20. A poultry feed premix comprising a premix diluent and particles of a Vitamin D.sub.3 metabolite selected from the group consisting of 1.alpha., 25-dihydroxycholecalciferol and 1.alpha.-hydroxycholecalciferol, and a Vitamin D.sub.3 tracer in a ratio of from about 1:2.5 to about 1:125 Vitamin D.sub.3 metabolite to Vitamin D.sub.3, and, wherein the weight ratio of the particles to the premix diluents is about 1:1000 to about 5:1000.
21. A finished poultry feed comprising a conventional poultry feed and particles of a Vitamin D.sub.3 metabolite selected from the group consisting of 1.alpha., 25-dihydroxycholecalciferol and 1.alpha.-hydroxycholecalciferol, and a tracer component selected from the group consisting of Vitamin A palmitate, Vitamin A propionate and Vitamin A acetate in the ratio of about 2000:1 to about 333:1 of Vitamin A tracer to Vitamin D.sub.3 metabolite; and wherein the amount of Vitamin A tracer is from about 700 to about 2500.mu.g/kg finished feed.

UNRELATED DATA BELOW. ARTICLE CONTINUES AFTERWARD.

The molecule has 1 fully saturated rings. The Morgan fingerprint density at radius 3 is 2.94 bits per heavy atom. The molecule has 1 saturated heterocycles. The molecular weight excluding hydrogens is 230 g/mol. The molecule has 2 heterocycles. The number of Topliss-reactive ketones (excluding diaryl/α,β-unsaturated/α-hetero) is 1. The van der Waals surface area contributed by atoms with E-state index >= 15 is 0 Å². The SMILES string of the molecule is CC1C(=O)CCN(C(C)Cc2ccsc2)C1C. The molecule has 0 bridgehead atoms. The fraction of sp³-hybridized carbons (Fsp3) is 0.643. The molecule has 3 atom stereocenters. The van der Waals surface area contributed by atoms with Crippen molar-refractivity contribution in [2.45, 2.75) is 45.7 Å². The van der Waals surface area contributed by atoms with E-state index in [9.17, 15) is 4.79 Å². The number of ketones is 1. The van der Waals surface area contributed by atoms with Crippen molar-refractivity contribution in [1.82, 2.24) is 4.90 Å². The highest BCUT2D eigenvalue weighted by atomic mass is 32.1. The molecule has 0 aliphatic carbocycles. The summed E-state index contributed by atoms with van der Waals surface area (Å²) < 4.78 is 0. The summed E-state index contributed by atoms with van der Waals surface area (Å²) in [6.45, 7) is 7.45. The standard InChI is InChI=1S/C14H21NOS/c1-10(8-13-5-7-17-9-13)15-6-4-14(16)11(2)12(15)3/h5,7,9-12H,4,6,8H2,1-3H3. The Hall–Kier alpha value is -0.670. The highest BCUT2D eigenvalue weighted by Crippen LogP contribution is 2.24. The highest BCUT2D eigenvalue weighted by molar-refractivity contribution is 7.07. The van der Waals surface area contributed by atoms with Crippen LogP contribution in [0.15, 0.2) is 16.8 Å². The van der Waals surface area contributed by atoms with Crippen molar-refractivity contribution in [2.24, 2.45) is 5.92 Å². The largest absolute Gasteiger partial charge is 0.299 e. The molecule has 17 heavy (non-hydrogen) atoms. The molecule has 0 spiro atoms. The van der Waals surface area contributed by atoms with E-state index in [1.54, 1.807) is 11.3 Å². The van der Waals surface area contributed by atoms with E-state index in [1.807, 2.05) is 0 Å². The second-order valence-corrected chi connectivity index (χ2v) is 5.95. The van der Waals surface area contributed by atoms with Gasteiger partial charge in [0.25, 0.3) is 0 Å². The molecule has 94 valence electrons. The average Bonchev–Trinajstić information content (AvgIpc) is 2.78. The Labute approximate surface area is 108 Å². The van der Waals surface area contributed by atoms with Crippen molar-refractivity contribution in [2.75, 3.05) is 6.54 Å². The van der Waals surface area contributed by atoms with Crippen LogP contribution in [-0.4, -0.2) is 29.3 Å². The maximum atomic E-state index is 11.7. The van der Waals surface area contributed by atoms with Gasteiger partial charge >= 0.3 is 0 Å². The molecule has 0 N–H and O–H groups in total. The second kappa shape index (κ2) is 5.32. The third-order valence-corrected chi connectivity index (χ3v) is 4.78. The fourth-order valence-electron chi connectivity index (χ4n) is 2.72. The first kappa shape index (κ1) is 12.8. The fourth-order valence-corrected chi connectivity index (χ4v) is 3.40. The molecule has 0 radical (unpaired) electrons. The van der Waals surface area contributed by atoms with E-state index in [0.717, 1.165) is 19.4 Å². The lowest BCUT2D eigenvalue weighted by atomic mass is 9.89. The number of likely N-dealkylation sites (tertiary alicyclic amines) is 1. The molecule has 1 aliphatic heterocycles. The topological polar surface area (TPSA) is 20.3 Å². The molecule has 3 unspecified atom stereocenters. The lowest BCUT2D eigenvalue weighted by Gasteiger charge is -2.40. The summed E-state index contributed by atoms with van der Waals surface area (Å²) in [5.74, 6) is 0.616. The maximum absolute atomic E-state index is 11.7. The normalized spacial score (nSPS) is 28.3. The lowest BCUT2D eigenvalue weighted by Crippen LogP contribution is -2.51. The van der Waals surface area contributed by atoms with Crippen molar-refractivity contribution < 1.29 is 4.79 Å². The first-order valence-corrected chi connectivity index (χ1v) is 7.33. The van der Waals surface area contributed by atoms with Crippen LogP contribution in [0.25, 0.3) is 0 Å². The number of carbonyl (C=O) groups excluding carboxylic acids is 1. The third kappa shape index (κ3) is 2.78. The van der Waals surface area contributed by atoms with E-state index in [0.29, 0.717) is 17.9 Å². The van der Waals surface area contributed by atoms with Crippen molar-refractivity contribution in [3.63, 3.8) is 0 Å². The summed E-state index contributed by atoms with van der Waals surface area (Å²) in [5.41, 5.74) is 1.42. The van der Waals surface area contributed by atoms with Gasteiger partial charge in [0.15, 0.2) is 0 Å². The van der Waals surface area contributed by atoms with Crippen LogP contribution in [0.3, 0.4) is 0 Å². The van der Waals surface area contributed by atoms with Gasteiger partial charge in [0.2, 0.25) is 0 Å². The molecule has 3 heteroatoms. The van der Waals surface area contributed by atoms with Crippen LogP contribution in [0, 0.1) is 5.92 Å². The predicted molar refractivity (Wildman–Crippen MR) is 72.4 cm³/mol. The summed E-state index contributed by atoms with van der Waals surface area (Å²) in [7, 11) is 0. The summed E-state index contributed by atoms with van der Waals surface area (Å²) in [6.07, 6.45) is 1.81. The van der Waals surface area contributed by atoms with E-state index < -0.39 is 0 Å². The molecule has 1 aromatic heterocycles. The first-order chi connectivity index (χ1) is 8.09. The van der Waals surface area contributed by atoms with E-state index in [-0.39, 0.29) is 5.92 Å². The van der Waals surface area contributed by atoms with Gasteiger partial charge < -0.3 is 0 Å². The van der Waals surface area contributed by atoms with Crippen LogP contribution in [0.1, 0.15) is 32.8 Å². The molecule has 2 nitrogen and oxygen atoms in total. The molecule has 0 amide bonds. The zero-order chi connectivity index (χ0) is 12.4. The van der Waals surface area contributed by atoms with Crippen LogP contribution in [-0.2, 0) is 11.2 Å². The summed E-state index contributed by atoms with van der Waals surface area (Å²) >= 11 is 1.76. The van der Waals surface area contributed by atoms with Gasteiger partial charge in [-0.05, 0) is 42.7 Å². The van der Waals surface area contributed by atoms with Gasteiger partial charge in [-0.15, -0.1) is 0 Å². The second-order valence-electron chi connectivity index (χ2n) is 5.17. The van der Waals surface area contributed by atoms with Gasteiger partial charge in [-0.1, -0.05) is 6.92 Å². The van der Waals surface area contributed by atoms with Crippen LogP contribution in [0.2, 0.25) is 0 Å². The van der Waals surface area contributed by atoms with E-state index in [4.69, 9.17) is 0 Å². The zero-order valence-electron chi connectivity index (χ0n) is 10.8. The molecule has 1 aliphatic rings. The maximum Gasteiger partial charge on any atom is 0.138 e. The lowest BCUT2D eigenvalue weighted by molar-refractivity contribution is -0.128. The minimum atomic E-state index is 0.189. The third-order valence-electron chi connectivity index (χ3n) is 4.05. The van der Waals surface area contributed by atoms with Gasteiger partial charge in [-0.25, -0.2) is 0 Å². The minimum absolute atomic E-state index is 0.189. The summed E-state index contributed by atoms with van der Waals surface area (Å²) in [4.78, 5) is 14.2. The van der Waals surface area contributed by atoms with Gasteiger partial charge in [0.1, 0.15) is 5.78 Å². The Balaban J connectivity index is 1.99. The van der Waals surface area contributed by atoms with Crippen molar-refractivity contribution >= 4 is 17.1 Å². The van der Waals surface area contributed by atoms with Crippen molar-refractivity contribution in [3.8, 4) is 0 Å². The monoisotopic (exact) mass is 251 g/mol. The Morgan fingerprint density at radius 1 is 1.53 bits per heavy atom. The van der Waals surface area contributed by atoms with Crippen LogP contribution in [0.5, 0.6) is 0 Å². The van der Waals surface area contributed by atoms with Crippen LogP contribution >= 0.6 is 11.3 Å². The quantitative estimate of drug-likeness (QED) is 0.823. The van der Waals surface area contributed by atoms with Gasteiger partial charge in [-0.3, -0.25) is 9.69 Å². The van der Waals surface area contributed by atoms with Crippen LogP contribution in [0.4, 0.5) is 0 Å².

22. A finished poultry feed in accordance with claim 21, wherein the Vitamin D.sub.3 metabolite is 1.alpha., 25-dihydroxycholecalciferol.
23. A poultry feed premix comprising a poultry premix diluent and particles of a Vitamin D.sub.3 metabolite selected from the group consisting of 1.alpha., 25-dihydroxycholecalciferol and 1.alpha.-hydroxycholecalciferol and a tracer component selected from the group consisting of Vitamin A palmitate, Vitamin A propionate and Vitamin A acetate in the ratio of about 2000:1 to about 333:1 of Vitamin A tracer to Vitamin D.sub.3 metabolite and wherein the weight ratio of particles to poultry premix diluent is about 1:100 to about 5:1000.
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Filed: Feb 14, 1989
Date of Patent: Aug 27, 1991
Assignee: Hoffmann-La Roche Inc. (Nutley, NJ)
Inventors: Benjamin Borenstein (Teaneck, NJ), William J. Mergens (West Caldwell, NJ), Govind G. Untawale (Wayne, NJ)
Primary Examiner: Carolyn Paden
Attorneys: George M. Gould, Bernard S. Leon, Ellen C. Coletti
Application Number: 7/310,441
International Classification: A23L 1303;